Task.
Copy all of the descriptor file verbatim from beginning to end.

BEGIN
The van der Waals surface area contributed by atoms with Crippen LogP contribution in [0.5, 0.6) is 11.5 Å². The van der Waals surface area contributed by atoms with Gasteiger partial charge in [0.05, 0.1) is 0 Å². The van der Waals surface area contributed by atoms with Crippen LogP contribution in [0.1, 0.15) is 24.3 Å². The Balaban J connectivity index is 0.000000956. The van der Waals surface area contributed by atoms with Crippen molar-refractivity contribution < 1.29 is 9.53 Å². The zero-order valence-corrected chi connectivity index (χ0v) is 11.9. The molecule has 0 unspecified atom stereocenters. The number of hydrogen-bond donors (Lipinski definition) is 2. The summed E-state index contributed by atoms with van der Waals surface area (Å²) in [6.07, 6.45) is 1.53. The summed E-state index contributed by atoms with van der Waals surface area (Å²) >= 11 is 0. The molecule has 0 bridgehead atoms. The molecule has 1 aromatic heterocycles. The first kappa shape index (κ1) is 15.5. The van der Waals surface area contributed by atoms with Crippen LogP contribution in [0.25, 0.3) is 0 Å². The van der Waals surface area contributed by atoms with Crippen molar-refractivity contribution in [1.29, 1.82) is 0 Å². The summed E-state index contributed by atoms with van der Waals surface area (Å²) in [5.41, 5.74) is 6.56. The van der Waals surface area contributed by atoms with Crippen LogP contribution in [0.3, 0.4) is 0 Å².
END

The van der Waals surface area contributed by atoms with Crippen LogP contribution in [0.5, 0.6) is 11.5 Å². The van der Waals surface area contributed by atoms with Gasteiger partial charge in [0.05, 0.1) is 0 Å². The van der Waals surface area contributed by atoms with Crippen LogP contribution in [0.1, 0.15) is 24.3 Å². The Balaban J connectivity index is 0.000000956. The van der Waals surface area contributed by atoms with Crippen molar-refractivity contribution < 1.29 is 9.53 Å². The zero-order valence-corrected chi connectivity index (χ0v) is 11.9. The molecule has 0 unspecified atom stereocenters. The number of hydrogen-bond donors (Lipinski definition) is 2. The summed E-state index contributed by atoms with van der Waals surface area (Å²) in [6.07, 6.45) is 1.53. The summed E-state index contributed by atoms with van der Waals surface area (Å²) >= 11 is 0. The molecule has 0 bridgehead atoms. The molecule has 1 aromatic heterocycles. The first kappa shape index (κ1) is 15.5. The van der Waals surface area contributed by atoms with Crippen LogP contribution in [0.25, 0.3) is 0 Å². The van der Waals surface area contributed by atoms with Crippen molar-refractivity contribution in [1.29, 1.82) is 0 Å². The summed E-state index contributed by atoms with van der Waals surface area (Å²) in [5.41, 5.74) is 6.56. The van der Waals surface area contributed by atoms with Crippen LogP contribution in [0.3, 0.4) is 0 Å².